I can use the revision history within a Google Doc to see who made what changes, but I have to search through the entire document to see which sections were touched by each change. Is there any way to find which page or sheet was changed by the selected revision?

I've experimented with both spreadsheets and documents, and neither of them scroll to the affected area. Even worse, I made a change to page 1 followed by a change to page 2 a few seconds later, and they were included in the same revision. I was using the more detailed history.

This question is similar to viewing or comparing revision differences in a new Google Docs document, but I'm not trying to compare arbitrary revisions. I just want to see what changed in the selected revision.


2 Answers 2


Until Google adds this functionality, you can't do it within the web app itself.

However you could copy and paste the data from Google Docs into two text files and then use a text-comparison tool to compare those files. Of course, this is a bit cumbersome.


In Google Docs Spreadsheet I sometimes I want to see diff between two distinct dates, and there is no such native function in GUI. Instead, I found meaning of most parameters in the URL, and changing them allow me to do what I want.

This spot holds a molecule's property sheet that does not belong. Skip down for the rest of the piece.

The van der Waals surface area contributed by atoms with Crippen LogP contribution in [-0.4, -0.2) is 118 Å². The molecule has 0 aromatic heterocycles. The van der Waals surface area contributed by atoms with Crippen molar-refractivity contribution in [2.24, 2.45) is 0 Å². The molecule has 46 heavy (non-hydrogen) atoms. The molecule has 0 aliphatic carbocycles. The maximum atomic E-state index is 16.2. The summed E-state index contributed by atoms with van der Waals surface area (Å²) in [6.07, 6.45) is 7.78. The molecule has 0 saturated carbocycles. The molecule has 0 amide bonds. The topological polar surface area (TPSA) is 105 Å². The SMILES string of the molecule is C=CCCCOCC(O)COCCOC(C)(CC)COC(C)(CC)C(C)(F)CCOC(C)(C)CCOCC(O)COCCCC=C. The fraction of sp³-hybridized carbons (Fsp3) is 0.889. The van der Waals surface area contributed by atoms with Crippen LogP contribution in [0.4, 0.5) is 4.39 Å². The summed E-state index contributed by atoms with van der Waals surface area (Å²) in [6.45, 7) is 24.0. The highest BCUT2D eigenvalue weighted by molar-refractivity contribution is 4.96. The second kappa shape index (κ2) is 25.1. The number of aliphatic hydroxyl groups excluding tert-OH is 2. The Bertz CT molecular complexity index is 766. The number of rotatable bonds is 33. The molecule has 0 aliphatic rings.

Full URL (for example): https://docs.google.com/spreadsheet/ver?key=0AktJaH0jw0i8dFJDcVhSb2lWUmdsaW0yN0gzWEgzb1E&t=1350883825412001&pt=1347006445030001&diffWidget=true&s=AJVazbU5bkWX55jnhNtlqBYdmC8rGRn7Mg&gid=0


  • key – document key (leave as is)
  • s – another key (dunno what, leave also)
  • diffWidget – header with full document link above the table (true/false)
  • gid – sheet number (counting from zero, same values as for #gid in full view).

and, most interesting:

  • t and pt – define time range in which differences will be highlighted.

    t (time?) is later time, pt (previous time?) is earlier one.

    They consist of 10 digits of UNIX time (1350883825 for my t) and probably 6 digits of sub-second value (412001 for my t). You can convert any time you want to unix time, append 000000 (six zeros), and put it into these parameters, and differences will be highlighted. You can get the Unix time stamp for any date at e.g. onlineconversion.com/unix_time.htm

It's not exactly what you want, but it will help you speed up and do binary search (split time range in half each time) instead of sequential look up.

  • 3
    Good answer, and welcome to Web Applications Stack Exchange! I edited in a link to a UNIX time conversion service, as many readers don't necessarily know about UNIX timestamps. Dec 20, 2013 at 11:17

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